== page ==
The General Medical Council (GMC) has welcomed an independent report chaired by Rt Hon Ann Clwyd MP and Professor Tricia Hart looking at complaints in the NHS. The GMC was one of the ‘Key Partnership Group’ for this review and made four pledges which have been accepted and included in the report.
Commenting on the report Paul Philip, Acting Chief Executive of the General Medical Council, said:
‘This report highlights the challenges that patients face in raising concerns about medical practice, an issue that we made clear in our recent State of medical education and practice report.
‘Complaints from members of the public give the health service the chance to reflect and improve the care and treatment that patients receive. That is why, in our four pledges to this review, we committed to do more to support people who raise concerns about their doctor, and to increase the role of patient feedback in revalidation - a new system of checks to ensure that all doctors are competent and fit to practise.’
Notes to editors
The GMC made four pledges to the Review of the NHS Hospitals Complaints System
- The GMC believes there will be increasing use of instant patient feedback and welcomes the greater transparency and patient involvement this brings. The GMC also believes patient feedback in general is vital for professional development and it has produced guidance for best practise for patient feedback as part of the revalidation process, which requires doctors to go through a series of annual checks. As part of the evaluation of revalidation, the GMC will look at the role of patient feedback and how it can be further developed. By September 2014, a research partner will have been commissioned to undertake this work
- The GMC will act to support patients through fitness to practice cases, undertaking to take tailored face to face opportunities to explain the process and outcomes. Interim findings from the pilot programme have been positive and the GMC will receive the final evaluation at the end of 2013. Subject to favourable findings and agreement of the Council, the GMC expect to have established the essentials of this programme in all four countries by mid-2015.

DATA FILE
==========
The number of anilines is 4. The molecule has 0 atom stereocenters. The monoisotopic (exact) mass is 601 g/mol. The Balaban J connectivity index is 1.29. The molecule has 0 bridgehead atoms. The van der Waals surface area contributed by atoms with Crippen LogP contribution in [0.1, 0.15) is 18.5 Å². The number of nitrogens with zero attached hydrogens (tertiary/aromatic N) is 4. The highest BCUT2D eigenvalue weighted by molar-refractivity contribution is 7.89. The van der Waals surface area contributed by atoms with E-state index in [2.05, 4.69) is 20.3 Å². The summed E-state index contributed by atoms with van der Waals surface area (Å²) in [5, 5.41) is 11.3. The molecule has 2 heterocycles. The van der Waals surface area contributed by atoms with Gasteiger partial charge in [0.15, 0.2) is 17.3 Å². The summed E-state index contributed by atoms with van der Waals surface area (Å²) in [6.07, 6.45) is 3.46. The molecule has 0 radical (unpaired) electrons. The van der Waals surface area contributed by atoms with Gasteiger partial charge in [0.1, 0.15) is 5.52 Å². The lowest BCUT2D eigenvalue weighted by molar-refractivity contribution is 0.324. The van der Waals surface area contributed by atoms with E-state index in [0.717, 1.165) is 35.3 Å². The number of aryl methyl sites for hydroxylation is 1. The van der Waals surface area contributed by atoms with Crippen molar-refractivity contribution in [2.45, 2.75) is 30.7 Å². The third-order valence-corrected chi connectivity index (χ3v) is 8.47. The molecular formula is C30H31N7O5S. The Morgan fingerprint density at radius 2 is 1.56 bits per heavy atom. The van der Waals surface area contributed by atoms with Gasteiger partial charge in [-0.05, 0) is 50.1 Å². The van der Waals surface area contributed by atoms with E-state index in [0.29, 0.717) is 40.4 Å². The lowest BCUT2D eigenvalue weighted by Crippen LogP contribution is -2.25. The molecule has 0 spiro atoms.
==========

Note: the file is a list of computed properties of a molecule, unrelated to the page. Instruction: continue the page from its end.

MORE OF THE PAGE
- The GMC will look at how well prepared medical graduates feel to deal with patient concerns and complaints in a positive way. They will do so as part of their review of the impact of Tomorrow’s Doctors 2009, which sets out the outcomes and standards for undergraduate medical education. This research will be received in the second half of 2014 and work will have begun to identify any changes that may need to be made.
- The GMC’s core guidance for all doctors, Good medical practice, sets out what is expected of doctors, including in communication and partnership working with patients. Its guidance emphasises the need to listen to patients, provide the information they need, be polite and considerate as well as treat patients fairly and with respect. The GMC is examining how these skills can be better reflected in postgraduate training and also promoted as part of continuing professional development for all doctors. The GMC plans to consult patients and others on this work early in 2014. Guided by the work of an independent review of post graduate medical education, jointly sponsored with the Academy of Medical Royal Colleges, by September 2014, the GMC will be working with the medical Royal Colleges and other key interest groups to embed the generic professional competences outlined in Good Medical Practise in postgraduate training.
The General Medical Council is the independent regulator of the UK's 260,000 doctors.
Our job is to protect, promote and maintain the health and safety of the public by ensuring proper standards in the practice of medicine.
We do this by managing entry to the medical register and setting the educational standards for all UK doctors through medical schools and postgraduate education and training. We also determine the principles and values that underpin good medical practice and we take firm but fair action where those standards have not been met. This role and the powers to do it are given to us by Parliament through the 1983 Medical Act.
We are not here to protect the medical profession - their interests are protected by others. Our job is to protect patients. We are independent of government and the profession and accountable to Parliament.
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